Le Brévent

2,525m

Voie Frison-Roche

TD-/6a/5.10a sport

15 July 2018

Voie Frison-Roche was one of those days of exceptional progression. Holly and I had completed Label Virginie in the Aiguilles Rouge the day before. It had been a good warm up. It was also Holly and my first time rock climbing together. I couldn’t have been more excited for her to join me in Chamonix two days prior. I had spent the past three weeks with Thor, Miles and the Arcteryx Alpine Academy, learning and honing the basic skills of technical alpine climbing. It was now time to translate those skills to unguided scenarios. There’s no person with whom I’d rather undertake this effort. Holly is a wonderful partner. Her energy is positive and intoxicating. I never have any doubt that she is going to lead in style or safely belay my beginner ass. I am so grateful for her patient teachings. My trip to Europe would never have been what it became without her there. From Voie Frison-Roche to the Breithorn to the biking trails high above Zermatt, we went for it, always full bore, always bold.

The day before had been my first lead. It was on the 5.9 sport route Label Virginie. Never one to start at level one, I had led a slightly overhung 5.9 pitch as my first lead. Voie Frison-Roche is a 6a/5.10a sport route on the main face of Le Brevent, just under the cable car. I had gone up there for lunch the week prior and marveled at the climbers ascending this giant buttress of stone. It had seemed way over my head at the time. A lot can change in a week when you’re climbing every day in Chamonix. Both Thor and Miles had recommended the route to me. It is one of the uber classics in the Chamonix valley. You can expect two things when this is the case: exceptional rock and a big crowd. My goal for the day was to lead the crux, 5.10a pitch four.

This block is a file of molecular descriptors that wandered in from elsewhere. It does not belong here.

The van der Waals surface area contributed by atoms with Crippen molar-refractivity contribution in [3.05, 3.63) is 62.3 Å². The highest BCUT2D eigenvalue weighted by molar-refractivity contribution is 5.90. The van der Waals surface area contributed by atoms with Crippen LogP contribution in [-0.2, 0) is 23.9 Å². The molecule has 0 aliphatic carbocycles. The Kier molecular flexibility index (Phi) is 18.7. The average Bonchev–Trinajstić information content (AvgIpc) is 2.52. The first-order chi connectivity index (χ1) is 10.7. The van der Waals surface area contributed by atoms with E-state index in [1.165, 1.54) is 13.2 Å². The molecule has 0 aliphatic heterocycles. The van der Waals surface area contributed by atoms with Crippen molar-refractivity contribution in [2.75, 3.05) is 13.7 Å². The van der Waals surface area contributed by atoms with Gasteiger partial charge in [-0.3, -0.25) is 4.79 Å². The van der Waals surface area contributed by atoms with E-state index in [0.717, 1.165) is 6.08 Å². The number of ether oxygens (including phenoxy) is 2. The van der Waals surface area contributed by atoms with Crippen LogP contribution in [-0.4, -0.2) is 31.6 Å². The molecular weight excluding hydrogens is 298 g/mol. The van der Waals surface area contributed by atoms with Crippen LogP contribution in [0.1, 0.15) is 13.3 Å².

Indeed, when we arrived at the cable car for the first lift up there already a large congregation of people. Most of them headed up to sight see or take a ride with the many paragliding outfits in the valley. That morning had also been interesting in another way. We had to be out of the first Airbnb and subsequently had all of our luggage with us. Not a big deal usually except when you are on a month long, three sport (rock climbing, skiing and mountain biking) international trip. We had so much luggage we could barely carry it all, let alone all the way up the hill to the Brevent cable car. Luckily the day before, Holly had put her effortless magic to work and we’d made friends with three people who were planning to climb the same thing the next day. They just happened to drive right by us at the base of the hill and graciously let us pile all of our bags into their car. We hoofed it up the rest of the hill, got our tickets and were on our way up to the summit of Le Brevent.

These mornings are a bit of a rat race. The cable car doors open and the climbing hopefuls nearly sprint to the base of the route. One of our new friends, Michelle, had hired a guide who set a crazy pace in this scramble. They arrived first, with us and couple other groups not far behind. We waited for them and the other two to get going. It was not a bad place to chill. The Chamonix Valley spread out below us with Mont Blanc and the Chamonix Aiguilles towering above. Before too long it was our turn. I’d be lying if I said I wasn’t nervous as hell. The first 5.10- pitch starts off with a weird traverse move with minimal hands. I had watched the others struggle and also had the looming commitment I’d made to myself to lead pitch four. Time to go and put my money where my mouth is.